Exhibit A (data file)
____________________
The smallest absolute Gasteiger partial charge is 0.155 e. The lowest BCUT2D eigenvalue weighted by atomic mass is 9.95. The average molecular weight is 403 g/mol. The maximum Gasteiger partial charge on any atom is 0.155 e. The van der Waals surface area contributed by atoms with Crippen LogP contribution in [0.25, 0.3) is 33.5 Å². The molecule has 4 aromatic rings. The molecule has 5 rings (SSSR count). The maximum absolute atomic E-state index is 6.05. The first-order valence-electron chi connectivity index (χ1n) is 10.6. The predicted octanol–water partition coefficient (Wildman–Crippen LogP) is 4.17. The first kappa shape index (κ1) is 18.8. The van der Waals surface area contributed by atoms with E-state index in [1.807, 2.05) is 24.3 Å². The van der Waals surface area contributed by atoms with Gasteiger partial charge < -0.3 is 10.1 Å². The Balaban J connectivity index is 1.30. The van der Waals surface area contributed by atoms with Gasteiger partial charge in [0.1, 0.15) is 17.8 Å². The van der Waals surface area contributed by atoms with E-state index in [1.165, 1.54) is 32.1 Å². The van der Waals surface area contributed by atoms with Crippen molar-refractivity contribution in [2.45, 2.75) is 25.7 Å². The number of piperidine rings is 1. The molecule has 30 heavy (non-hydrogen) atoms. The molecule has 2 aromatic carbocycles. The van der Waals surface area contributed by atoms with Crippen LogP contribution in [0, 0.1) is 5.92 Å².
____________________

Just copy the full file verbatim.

The smallest absolute Gasteiger partial charge is 0.155 e. The lowest BCUT2D eigenvalue weighted by atomic mass is 9.95. The average molecular weight is 403 g/mol. The maximum Gasteiger partial charge on any atom is 0.155 e. The van der Waals surface area contributed by atoms with Crippen LogP contribution in [0.25, 0.3) is 33.5 Å². The molecule has 4 aromatic rings. The molecule has 5 rings (SSSR count). The maximum absolute atomic E-state index is 6.05. The first-order valence-electron chi connectivity index (χ1n) is 10.6. The predicted octanol–water partition coefficient (Wildman–Crippen LogP) is 4.17. The first kappa shape index (κ1) is 18.8. The van der Waals surface area contributed by atoms with E-state index in [1.807, 2.05) is 24.3 Å². The van der Waals surface area contributed by atoms with Gasteiger partial charge < -0.3 is 10.1 Å². The Balaban J connectivity index is 1.30. The van der Waals surface area contributed by atoms with Gasteiger partial charge in [0.1, 0.15) is 17.8 Å². The van der Waals surface area contributed by atoms with E-state index in [1.165, 1.54) is 32.1 Å². The van der Waals surface area contributed by atoms with Crippen molar-refractivity contribution in [2.45, 2.75) is 25.7 Å². The number of piperidine rings is 1. The molecule has 30 heavy (non-hydrogen) atoms. The molecule has 2 aromatic carbocycles. The van der Waals surface area contributed by atoms with Crippen LogP contribution in [0, 0.1) is 5.92 Å².